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New security and privacy features in iOS 12

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iOS 12 has brought many new features to your iPhone and iPad as we discussed here. But beyond the more obvious changes – new notifications, Screen Time, Shortcuts and others – iOS 12 has delivered a bushel of new security features. Most of these features revolve around passwords and iCloud Keychain, but there are a few other features that make your devices more secure. Here’s an overview of what’s new in iOS 12 security.


iOS 12 has made massive improvements in the way passwords are managed. Not only has iCloud Keychain been improved, but iOS can auto-fill passwords from third-party password managers as well (e.g. 1Password, Bitwarden, Dashlane, etc.). When you get to a login page on a website, you’ll see a suggested password in the bar above the keyboard and you can tap it to have it entered automatically.

When you do this, you’ll need to authenticate on your device using either Face ID or Touch ID. If you don’t want to use that password, you can tap the key icon at the right of the quick entry bar to show a dialog that displays other passwords, plus gives a link to any compatible password manager you have installed.

Another feature carried over from macOS is the ability to suggest secure passwords when you create a new login. These passwords are saved to your iCloud Keychain, so you don’t have to remember them. This new password system also works in apps so you don’t need to remember your password to log into an app that you’ve just downloaded to access a service you’ve signed up for on the web.

The biggest security time-saver in iOS 12 is the ability for your iPhone or iPad to automatically recognize two-factor authentication codes sent via SMS. When you want to log into a site using two-factor authentication, the code is sent to the quick entry bar above the keyboard so you can enter it with a tap. Here’s a video of the process:

You can send passwords by AirDrop; this can be practical when you want to send a guest your secure wi-fi password, or when you want to (ahem) share your Netflix password with someone. To do this, go to Settings > Passwords & Accounts > Website & App Passwords. Search for the password you want to share, then tap its entry. Tap the Password field and you’ll see a menu offering to Copy or AirDrop the password. Tap AirDrop and select the person you want to send it to.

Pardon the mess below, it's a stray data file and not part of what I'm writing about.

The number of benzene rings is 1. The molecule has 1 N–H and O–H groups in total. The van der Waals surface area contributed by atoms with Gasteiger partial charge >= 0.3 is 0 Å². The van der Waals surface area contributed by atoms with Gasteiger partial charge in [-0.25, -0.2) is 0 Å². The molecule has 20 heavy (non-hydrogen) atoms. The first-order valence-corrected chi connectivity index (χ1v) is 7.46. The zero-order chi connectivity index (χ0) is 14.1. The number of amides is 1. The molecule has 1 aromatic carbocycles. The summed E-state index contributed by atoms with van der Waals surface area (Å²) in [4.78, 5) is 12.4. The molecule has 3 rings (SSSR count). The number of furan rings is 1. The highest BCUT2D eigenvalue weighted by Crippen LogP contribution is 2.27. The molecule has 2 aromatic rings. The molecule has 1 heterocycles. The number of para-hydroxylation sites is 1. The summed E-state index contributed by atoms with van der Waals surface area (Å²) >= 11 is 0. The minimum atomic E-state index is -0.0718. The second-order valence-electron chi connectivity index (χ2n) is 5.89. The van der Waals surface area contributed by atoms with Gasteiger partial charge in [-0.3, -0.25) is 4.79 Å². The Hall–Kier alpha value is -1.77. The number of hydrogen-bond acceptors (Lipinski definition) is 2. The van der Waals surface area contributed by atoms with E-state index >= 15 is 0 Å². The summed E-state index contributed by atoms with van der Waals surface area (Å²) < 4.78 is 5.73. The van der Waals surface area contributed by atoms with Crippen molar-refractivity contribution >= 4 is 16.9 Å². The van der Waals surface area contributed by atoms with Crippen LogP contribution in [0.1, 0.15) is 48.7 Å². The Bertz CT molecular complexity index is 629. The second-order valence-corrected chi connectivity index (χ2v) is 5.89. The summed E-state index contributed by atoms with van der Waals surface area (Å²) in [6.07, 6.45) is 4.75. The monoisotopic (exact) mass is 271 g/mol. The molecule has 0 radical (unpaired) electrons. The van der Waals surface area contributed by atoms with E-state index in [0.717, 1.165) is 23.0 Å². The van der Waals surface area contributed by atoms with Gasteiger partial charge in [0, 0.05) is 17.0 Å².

Make sure when you do this that you’re sending your password to the right person. In Settings > AirDrop, you should set your receiving option to Contacts Only and your friends should do the same.

Finally, back in Settings > Passwords & Accounts > Website & App Passwords, you’ll be able to find warnings – little triangular black icons – if you’ve reused passwords on multiple sites. When you see these, tap the site’s entry, then tap Change Password on Website to go to the website and set a new password. iOS will suggest a secure password and save it to iCloud Keychain.

And more

Safari now offers intelligent tracking prevention which, according to Apple, “helps prevent cross-site tracking by limiting access to cookies and other website data.” This complex system ensures that websites and advertisers can’t collect detailed information about you and share it across websites.

USB restricted mode, which was added to iOS 11.4.1, is now on by default. This feature blocks access to USB devices connected to an iOS device if it has been locked for at least one hour or if the phone has been put into Emergency SOS mode. When this feature triggers, you’ll need to authenticate on your device to be able to use any USB device, even when you connect your device to a Mac to sync it or back it up to iTunes.

You can now choose to automatically install iOS updates – in Settings > General > Software Update – and while this should enhance security overall, we’ve seen a number of cases where iOS updates have caused problems with devices. I think it’s better to wait and install them manually after the early adopters have found out if their iPhones and iPads still work.

Finally, Face ID now allows you to set up a “secondary appearance.” This means that, if you don’t shave often, for example, you can set it up to recognize you with and without a beard. It also means that two spouses or partners can set up both of their faces to unlock a device.

All in all, these security enhancements, especially those around passwords, make iOS 12 much more secure and easier to work with. Get to know the new password features and you’ll find you can save a lot of time.

And if you’re interested in the nitty-gritty behind iOS security, this Apple PDF will tell you a lot more.

About Kirk McElhearn

Kirk McElhearn writes about Apple products and more on his blog Kirkville. He is co-host of the Intego Mac Podcast, as well as several other podcasts, and is a regular contributor to The Mac Security Blog, TidBITS, and several other websites and publications. Kirk has written more than two dozen books, including Take Control books about Apple's media apps, Scrivener, and LaunchBar. Follow him on Twitter at @mcelhearn. View all posts by Kirk McElhearn →